The bitcoin market started July calm and in good spirits. But also tense, partly due to the ETF race that restarted in June. At the end of June, that tension manifested itself in a sharp price movement. What happened? You can read that, and more, in this Weekly!
The share price recovered quickly and some ETF analysts see the SEC's reaction as encouraging. The ETF story is alive and well. The sharp reaction of the share price also shows that the market is in tension. The line between hope and disbelief is razor-thin.
After the share price rise at the end of June, we finished the month, quarter and first half of the year fine:
The chart below shows our base case scenario for the coming years. We expect the adoption of decentralised technology to continue, and major crypto assets such as bitcoin and ether to capture some of its value. The route to this follows the ebb and flow of the market cycle. From a bear market, a bull market is born, and vice versa.
The MACD indicator at the bottom of this monthly chart says something about long-term momentum. It is positive again for the first time since August 2021. An indication that the rising trend of recent months belongs to the very first fledgling of a new bull market.
In the market update above, you were updated on the ongoing ETF filings and the optimism created as a result. You would almost forget that in the US there are still all sorts of lawsuits and bankruptcy proceedings pending. Pieces of the bear market that still need to be cleaned up. Two of them appeared in the news last week.
We start with FTX.
On 11 November 2022, this exchange fell, an event you can no doubt remember well. Meanwhile, $200 million has already been spent on bankruptcy proceedings. If the process takes a total of two years, it is estimated that almost $800 million will be needed. That is three-quarters of what it cost to settle Enron, even though that company was almost 100 times bigger than FTX in terms of turnover and employees.
In his latest report, deputy chairman of the board John Ray explains why the costs are so soaring. "Immediately after its establishment, customer assets and company assets were intermingled and misused," Ray writes. He therefore calls the process of recovering assets arduous and "extremely challenging".
Nevertheless, Ray has now recovered and secured some $7 billion in liquid assets. When the exchange went bankrupt, it owed customers about $8.7 billion. Most of this consisted of misused dollars, whether in the form of stablecoins or not.
We continue with Genesis Trading.
In January, Genesis filed for bankruptcy. The company owed hundreds of millions of dollars to its customers. The fall of FTX punched a hole in the loan company's balance sheet, which proved to be a blow it could not take unscathed.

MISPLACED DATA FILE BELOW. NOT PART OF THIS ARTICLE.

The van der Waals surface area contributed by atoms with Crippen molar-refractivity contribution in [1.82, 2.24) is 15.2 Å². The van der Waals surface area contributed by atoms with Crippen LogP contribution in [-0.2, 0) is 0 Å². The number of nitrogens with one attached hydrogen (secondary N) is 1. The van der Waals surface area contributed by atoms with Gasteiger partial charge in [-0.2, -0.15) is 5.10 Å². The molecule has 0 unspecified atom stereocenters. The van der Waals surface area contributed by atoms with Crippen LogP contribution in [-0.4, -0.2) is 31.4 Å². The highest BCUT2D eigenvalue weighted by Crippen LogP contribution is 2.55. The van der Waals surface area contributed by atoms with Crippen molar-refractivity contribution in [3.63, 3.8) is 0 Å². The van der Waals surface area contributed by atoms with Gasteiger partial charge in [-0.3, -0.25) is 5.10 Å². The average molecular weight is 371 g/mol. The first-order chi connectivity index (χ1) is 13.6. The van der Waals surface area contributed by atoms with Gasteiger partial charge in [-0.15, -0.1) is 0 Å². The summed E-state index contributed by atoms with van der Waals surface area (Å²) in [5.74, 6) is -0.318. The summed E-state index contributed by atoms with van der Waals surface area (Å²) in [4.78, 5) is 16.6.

Meanwhile, negotiations to resolve the bankruptcy are all over the place. Things get tough from time to time, with moments when dirty laundry is discussed openly. On Tuesday, we were confronted with that again.
Gemini, one of the largest creditors in the process, published a second open letter addressed to the chief executive of DCG, Genesis' parent company, through Cameron Winklevoss. The letter contains a final offer that DCG ceo Barry Silbert can respond to, demanding that Silbert responds positively to it before Friday. If he fails to do so, Gemini claims to file a lawsuit against DCG and Silbert personally. You understand: this is part of the underlying negotiations and a way to put pressure on Silbert in the process.
Analysts expect all parties to reach an agreement in the summer. We are still holding back on this, as talks have taken unexpected turns before. To be continued!
MicroStrategy makes its biggest bitcoin purchase in the last two years. Michael Saylor's company bought 12,333 bitcoin for $347 million. That brings the total to 152,333 bitcoin, equivalent to $4.52 billion. MicroStrategy owns the largest corporate bitcoin treasury by a factor of 12. The last time the company made such a large purchase was in June 2021. Then it bought 13,005 bitcoin.
Bitcoin and ether ETFs in the app of Hong Kong's largest bank. HSBC Hong Kong customers have been able to buy and sell these products from their banking app since last week. They are the CSOP Bitcoin Futures ETF and the CSOP Ethereum Futures ETF. Why the bank has taken this step? According to the bank's spokesperson, the answer is simple: there is clear demand for it from bank customers.
Cryptocurrency mainly takes place outside bitcoin. So writes TRM Labs in its Illicit Crypto Ecosystem Report. In 2016, two-thirds of hacks took place on or around bitcoin. By 2022, that share will have fallen to below 3 per cent. Ethereum (68 per cent) and Binance Smart Chain (19 per cent) are now of most interest to criminals. Interestingly, for terrorist financing, all activity seems to have moved to TRON (92 per cent).
This week, our quantitative portfolio manager Tim Stolte joined Cryptocast. There, he spoke with Herbert Blanksteijn and Bert Slagter about the ways you can invest in bitcoin and crypto. What types of crypto investors are there? How do you serve them with the right mix of opportunities and risks? What role does algorithmic investing have in it? And even if you only invest in bitcoin, can you still beat its performance?
Behind the scenes
Since this week, it has been possible to trade Fantom ($FTM) on Amdax. Fantom can be bought and sold at EUR. It is also possible to buy FTM periodically via the crypto savings plan.
You can buy FTM quickly and easily via the Amdax app or our web environment.